Our “home-base” Sierra Leoneans should openly remove the threat of the “social and territorial infringement” mindset and avoid the perception of one group being superior to the other. We must harness the spirit of nationalism and advance the historical evidence that we are the same people with a common geography and ancestry. Such attitude of engagement will reduce the false perception that we are enemies living on different continents. We can begin to find a common ground of working together for our shared interest-making Sierra Leone a more just and prosperous nation- for future generation.
The Diaspora factor should be an initiative of progress not a bridge of distrust and misconception. The issue of joblessness, lack of good infrastructure in building a water supply network, expanding electricity coverage to millions of homes in our rural communities, transforming our educational system to be more job-skilled oriented, diversifying our economy from an extracting industry to agricultural, financial and service sectors, reforming our justice and civil service sectors, capacitating our functionless public institutions, modernizing our airport and seaport while easing the transportation burden on our citizens, promoting food security and self-sufficiency, and moving Sierra Leone from aid to trade are the many forwarding thinking agendas both Diaspora and home-base Sierra Leoneans should be collectively involved in doing not the warrantless suspicion and unfounded animosity that continue to divide us.
As I continue to engage the media in Sierra Leone and talking to people across the country, I will advance the common interest of every Sierra Leonean. From the ethnic and regional phobia to the elite and grass-root misconceptions about one another, I have an abiding faith in the tenacity and temperament of the Sierra Leonean people. I am fully aware today that our cynicisms are more grounded in the poverty circumstances and political inadequacies than what makes us different in the way we speak, where we live and what region we belong to. My views are based on the interpretations and aspirations of the people not these coward politicians today, who have destroyed the cohesiveness of our national unity.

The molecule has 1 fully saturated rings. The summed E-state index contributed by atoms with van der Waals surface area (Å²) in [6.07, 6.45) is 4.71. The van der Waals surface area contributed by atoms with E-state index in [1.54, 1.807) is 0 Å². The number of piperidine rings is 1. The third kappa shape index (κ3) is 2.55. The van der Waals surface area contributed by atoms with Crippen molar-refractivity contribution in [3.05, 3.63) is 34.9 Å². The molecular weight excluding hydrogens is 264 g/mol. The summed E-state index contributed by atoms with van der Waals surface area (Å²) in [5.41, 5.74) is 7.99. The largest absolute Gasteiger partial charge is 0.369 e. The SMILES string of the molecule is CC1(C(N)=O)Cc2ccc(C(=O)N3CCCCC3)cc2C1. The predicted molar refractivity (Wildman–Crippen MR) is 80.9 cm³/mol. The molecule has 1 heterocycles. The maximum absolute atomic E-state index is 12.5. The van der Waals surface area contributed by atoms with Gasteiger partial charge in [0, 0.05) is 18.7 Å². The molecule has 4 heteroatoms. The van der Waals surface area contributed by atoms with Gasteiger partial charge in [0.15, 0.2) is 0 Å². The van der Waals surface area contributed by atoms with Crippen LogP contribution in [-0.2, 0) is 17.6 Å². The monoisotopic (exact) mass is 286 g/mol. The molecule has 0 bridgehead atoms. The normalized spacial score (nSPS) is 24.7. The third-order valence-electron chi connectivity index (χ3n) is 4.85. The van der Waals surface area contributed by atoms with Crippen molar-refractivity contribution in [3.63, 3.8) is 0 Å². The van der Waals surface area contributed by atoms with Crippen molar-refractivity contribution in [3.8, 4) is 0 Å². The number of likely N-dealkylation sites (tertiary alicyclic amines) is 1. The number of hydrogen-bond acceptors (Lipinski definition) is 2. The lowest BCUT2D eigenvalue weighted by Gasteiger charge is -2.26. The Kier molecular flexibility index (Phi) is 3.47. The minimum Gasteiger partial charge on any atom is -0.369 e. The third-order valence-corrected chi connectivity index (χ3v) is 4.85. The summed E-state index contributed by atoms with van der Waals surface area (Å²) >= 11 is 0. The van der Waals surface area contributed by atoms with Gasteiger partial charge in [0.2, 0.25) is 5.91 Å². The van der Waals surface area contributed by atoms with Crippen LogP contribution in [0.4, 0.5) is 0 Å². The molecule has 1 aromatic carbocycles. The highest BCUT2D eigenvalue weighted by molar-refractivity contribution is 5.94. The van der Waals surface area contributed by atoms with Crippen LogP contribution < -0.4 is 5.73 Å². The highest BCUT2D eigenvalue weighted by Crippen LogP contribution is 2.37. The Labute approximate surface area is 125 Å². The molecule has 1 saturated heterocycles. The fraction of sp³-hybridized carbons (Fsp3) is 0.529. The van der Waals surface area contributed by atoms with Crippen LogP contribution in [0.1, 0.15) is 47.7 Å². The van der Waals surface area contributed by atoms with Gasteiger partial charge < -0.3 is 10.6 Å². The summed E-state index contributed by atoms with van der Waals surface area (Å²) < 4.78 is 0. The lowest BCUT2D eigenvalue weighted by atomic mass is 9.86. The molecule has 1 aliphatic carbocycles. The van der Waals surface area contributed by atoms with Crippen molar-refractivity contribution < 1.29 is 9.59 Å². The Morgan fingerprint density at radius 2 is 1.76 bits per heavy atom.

And Diaspora Sierra Leoneans are citizens of Sierra Leone too, who must be embraced and welcomed to contribute meaningfully to nation building. After all, if we do not duplicate the intricacies and successes of other economies, how could we be competitive in the global market today? What Sierra Leone needs today is not only Diaspora involvement and support, but a collective national development initiatives of every Sierra Leoneans from Sanda Magbolontor to Sidney, Australia, from Gbonkolenken (Tonkolili District) to New York city, from Wonde- Gboyama (Bo) to Berlin,from Mattru-Jong (Bonthe) to Atlanta, Georgia, from Peje Futta (Pujehun) to London, from Kissi Tongi-Buedu (Kailahun) to Moscow, from Daima- Giema (Kenema) to Amsterdam, from Tankoro- New Sembehun (Kono) to Zurich, from Wara Wara Yagala Gbawuria (Koinadugu) to Paris, and from Rotifunk (Moyamba) to the heart of the capital city of Freetown, Sierra Leone. This is the way forward for a better and prosperous Sierra Leone.
By Mohamed C Bah, NDA Presidential aspirant: Freetown, Sierra Leone